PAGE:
To complete the survey, please go to www.careprovideralliance.org.uk/survey. Responses are anonymous, and one response is requested per organisation. No prior knowledge is needed.

The deadline for responses is 17.30 on Friday 1st June 2018.


Petition

Fund Universities to explore new routes into Learning Disability Nursing

In order to ensure those with Learning Disabilities receive the best evidence-based care it is vital money is invested into developing new, affordable routes into nurse education to meet the needs of the Learning Disability Student demographic.

More details

Sign this petition

https://petition.parliament.uk/petitions/218816

 

_________________________________________________________________

GDPR: Subject access requests

In the sixth blog in our series on the General Data Protection Regulation (GDPR), Kate Benefer, employment partner and Emma Banister Dean, partner in our Dispute Resolution team, look at subject access requests and how they can affect your business.

GDPR – What is a subject access request?

Under the GDPR, individuals have a number of rights in relation to their data. One of these is the right of access to their data and to information about how it is being processed. A subject access request is a written request an individual makes to an organisation for this.

Subject access requests are not new. Under the Data Protection Act, individuals have had the right to submit requests for some time.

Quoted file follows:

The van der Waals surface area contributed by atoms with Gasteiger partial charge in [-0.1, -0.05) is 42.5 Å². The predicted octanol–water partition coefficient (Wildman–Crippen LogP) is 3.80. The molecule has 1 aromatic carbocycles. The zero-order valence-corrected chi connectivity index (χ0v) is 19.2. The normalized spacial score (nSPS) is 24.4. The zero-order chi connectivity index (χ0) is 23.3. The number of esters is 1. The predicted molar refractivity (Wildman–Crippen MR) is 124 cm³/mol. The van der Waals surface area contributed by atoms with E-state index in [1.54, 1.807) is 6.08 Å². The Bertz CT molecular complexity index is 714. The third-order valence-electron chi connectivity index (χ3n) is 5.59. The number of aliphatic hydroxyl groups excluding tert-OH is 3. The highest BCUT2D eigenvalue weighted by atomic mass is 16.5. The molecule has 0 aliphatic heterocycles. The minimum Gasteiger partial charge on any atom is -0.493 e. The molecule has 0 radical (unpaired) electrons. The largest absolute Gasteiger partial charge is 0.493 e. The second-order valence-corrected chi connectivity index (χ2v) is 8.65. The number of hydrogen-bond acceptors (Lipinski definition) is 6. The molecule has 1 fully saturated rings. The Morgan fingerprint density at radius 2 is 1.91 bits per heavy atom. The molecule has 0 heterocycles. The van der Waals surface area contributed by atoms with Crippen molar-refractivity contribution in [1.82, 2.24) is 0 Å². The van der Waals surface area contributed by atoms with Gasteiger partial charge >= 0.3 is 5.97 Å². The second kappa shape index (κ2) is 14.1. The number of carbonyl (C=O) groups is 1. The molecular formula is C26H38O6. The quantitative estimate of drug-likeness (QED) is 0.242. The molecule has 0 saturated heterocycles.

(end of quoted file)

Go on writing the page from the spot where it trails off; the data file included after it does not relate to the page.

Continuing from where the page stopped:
So what has changed? And what should you do to prepare for a request? With less than a month to go before the GDPR is in force, you should be prioritising GDPR preparation within your organisation. Read our blog to learn what steps towards compliance you need to take now.

Kate Benefer

Partner
T: 01865 268 607
Email me

Emma Banister Dean

Partner
T: 01865 268 370
Email me

At Royds Withy King, we have a specialist GDPR team who are on hand to assist with any of your GDPR queries. We can also offer everything from staff training to a GDPR retainer to help your business get GDPR ready. For more information, access our GDPR hub here.

Copyright © Royds Withy King 2018
Royds Withy King is the trading name of Withy King LLP
Authorised and regulated by the Solicitors Regulation Authority – 557896
Information contained in this communication does not constitute legal advice. All statements of law are applicable to the laws of England and Wales only.


Citation have a number of FREE TO ATTEND EVENTS in May, use the link below to access details.

HR and Health & Safety business briefings

Citation events_May2018

May 24th – London.

An April update of useful and relevant business related items

T: 0161 667 4000

www.citation.co.uk

Registered Office: Kings Court, Water Lane, Wilmslow, Cheshire SK9 5AR, United Kingdom

Find out more about our Referral Scheme >


Need to know more about GDPR? look at the two Citation guides belo, or contact them

GDPR Readiness Assessment_Citation

Citation Free Guide – Is your business GDPR ready

From 25th May 2018, all businesses that handle personal data must comply with GDPR legislation. There’s no denying it’s a hot topic, which can’t be ignored if you don’t want to put yourself at risk of some hefty fines.

We’ve put together a helpful guide, which explains, simply, what’s coming up and what you need to do to make sure you’re ready.